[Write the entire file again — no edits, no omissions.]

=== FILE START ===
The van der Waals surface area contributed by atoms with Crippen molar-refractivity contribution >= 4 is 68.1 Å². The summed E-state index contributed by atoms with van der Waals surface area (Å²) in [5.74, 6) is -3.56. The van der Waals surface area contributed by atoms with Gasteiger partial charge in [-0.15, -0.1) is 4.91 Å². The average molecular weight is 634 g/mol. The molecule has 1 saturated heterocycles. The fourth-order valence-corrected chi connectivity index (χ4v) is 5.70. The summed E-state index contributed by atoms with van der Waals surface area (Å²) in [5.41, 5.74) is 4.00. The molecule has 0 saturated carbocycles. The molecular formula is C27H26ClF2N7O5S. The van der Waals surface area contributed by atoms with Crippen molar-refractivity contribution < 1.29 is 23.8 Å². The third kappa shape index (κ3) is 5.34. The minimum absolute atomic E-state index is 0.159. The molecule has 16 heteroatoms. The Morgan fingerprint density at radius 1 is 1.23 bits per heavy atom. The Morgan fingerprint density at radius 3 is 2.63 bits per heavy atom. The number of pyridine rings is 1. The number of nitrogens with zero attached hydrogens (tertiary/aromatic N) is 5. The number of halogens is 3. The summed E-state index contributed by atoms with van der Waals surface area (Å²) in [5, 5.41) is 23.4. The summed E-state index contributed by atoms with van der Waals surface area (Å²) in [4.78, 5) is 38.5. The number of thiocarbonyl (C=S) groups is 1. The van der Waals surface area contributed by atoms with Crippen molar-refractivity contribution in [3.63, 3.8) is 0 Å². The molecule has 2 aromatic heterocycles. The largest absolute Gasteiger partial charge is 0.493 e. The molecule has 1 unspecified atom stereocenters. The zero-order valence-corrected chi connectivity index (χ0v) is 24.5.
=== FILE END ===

The van der Waals surface area contributed by atoms with Crippen molar-refractivity contribution >= 4 is 68.1 Å². The summed E-state index contributed by atoms with van der Waals surface area (Å²) in [5.74, 6) is -3.56. The van der Waals surface area contributed by atoms with Gasteiger partial charge in [-0.15, -0.1) is 4.91 Å². The average molecular weight is 634 g/mol. The molecule has 1 saturated heterocycles. The fourth-order valence-corrected chi connectivity index (χ4v) is 5.70. The summed E-state index contributed by atoms with van der Waals surface area (Å²) in [5.41, 5.74) is 4.00. The molecule has 0 saturated carbocycles. The molecular formula is C27H26ClF2N7O5S. The van der Waals surface area contributed by atoms with Crippen molar-refractivity contribution < 1.29 is 23.8 Å². The third kappa shape index (κ3) is 5.34. The minimum absolute atomic E-state index is 0.159. The molecule has 16 heteroatoms. The Morgan fingerprint density at radius 1 is 1.23 bits per heavy atom. The Morgan fingerprint density at radius 3 is 2.63 bits per heavy atom. The number of pyridine rings is 1. The number of nitrogens with zero attached hydrogens (tertiary/aromatic N) is 5. The number of halogens is 3. The summed E-state index contributed by atoms with van der Waals surface area (Å²) in [5, 5.41) is 23.4. The summed E-state index contributed by atoms with van der Waals surface area (Å²) in [4.78, 5) is 38.5. The number of thiocarbonyl (C=S) groups is 1. The van der Waals surface area contributed by atoms with Crippen molar-refractivity contribution in [3.63, 3.8) is 0 Å². The molecule has 2 aromatic heterocycles. The largest absolute Gasteiger partial charge is 0.493 e. The molecule has 1 unspecified atom stereocenters. The zero-order valence-corrected chi connectivity index (χ0v) is 24.5.